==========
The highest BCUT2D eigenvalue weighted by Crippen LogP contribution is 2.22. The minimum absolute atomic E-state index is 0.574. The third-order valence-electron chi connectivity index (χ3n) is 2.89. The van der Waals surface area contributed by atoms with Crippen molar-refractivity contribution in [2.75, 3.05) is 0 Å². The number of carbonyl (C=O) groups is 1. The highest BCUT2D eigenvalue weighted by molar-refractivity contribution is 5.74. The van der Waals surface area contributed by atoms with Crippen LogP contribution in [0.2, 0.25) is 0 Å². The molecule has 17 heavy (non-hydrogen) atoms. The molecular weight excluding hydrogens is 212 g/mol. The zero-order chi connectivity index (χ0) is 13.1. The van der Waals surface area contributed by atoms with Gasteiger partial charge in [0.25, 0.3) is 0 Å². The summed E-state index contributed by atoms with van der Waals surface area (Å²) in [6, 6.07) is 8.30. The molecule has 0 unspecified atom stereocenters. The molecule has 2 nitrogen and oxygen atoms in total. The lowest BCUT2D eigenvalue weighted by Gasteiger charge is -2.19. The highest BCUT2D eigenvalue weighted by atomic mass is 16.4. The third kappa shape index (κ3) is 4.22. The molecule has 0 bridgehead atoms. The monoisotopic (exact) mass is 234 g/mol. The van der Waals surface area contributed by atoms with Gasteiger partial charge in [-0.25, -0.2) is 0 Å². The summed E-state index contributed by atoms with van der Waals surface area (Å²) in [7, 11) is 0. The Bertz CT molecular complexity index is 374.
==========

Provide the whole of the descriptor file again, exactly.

The highest BCUT2D eigenvalue weighted by Crippen LogP contribution is 2.22. The minimum absolute atomic E-state index is 0.574. The third-order valence-electron chi connectivity index (χ3n) is 2.89. The van der Waals surface area contributed by atoms with Crippen molar-refractivity contribution in [2.75, 3.05) is 0 Å². The number of carbonyl (C=O) groups is 1. The highest BCUT2D eigenvalue weighted by molar-refractivity contribution is 5.74. The van der Waals surface area contributed by atoms with Crippen LogP contribution in [0.2, 0.25) is 0 Å². The molecule has 17 heavy (non-hydrogen) atoms. The molecular weight excluding hydrogens is 212 g/mol. The zero-order chi connectivity index (χ0) is 13.1. The van der Waals surface area contributed by atoms with Gasteiger partial charge in [0.25, 0.3) is 0 Å². The summed E-state index contributed by atoms with van der Waals surface area (Å²) in [6, 6.07) is 8.30. The molecule has 0 unspecified atom stereocenters. The molecule has 2 nitrogen and oxygen atoms in total. The lowest BCUT2D eigenvalue weighted by Gasteiger charge is -2.19. The highest BCUT2D eigenvalue weighted by atomic mass is 16.4. The third kappa shape index (κ3) is 4.22. The molecule has 0 bridgehead atoms. The monoisotopic (exact) mass is 234 g/mol. The van der Waals surface area contributed by atoms with Gasteiger partial charge in [-0.25, -0.2) is 0 Å². The summed E-state index contributed by atoms with van der Waals surface area (Å²) in [7, 11) is 0. The Bertz CT molecular complexity index is 374.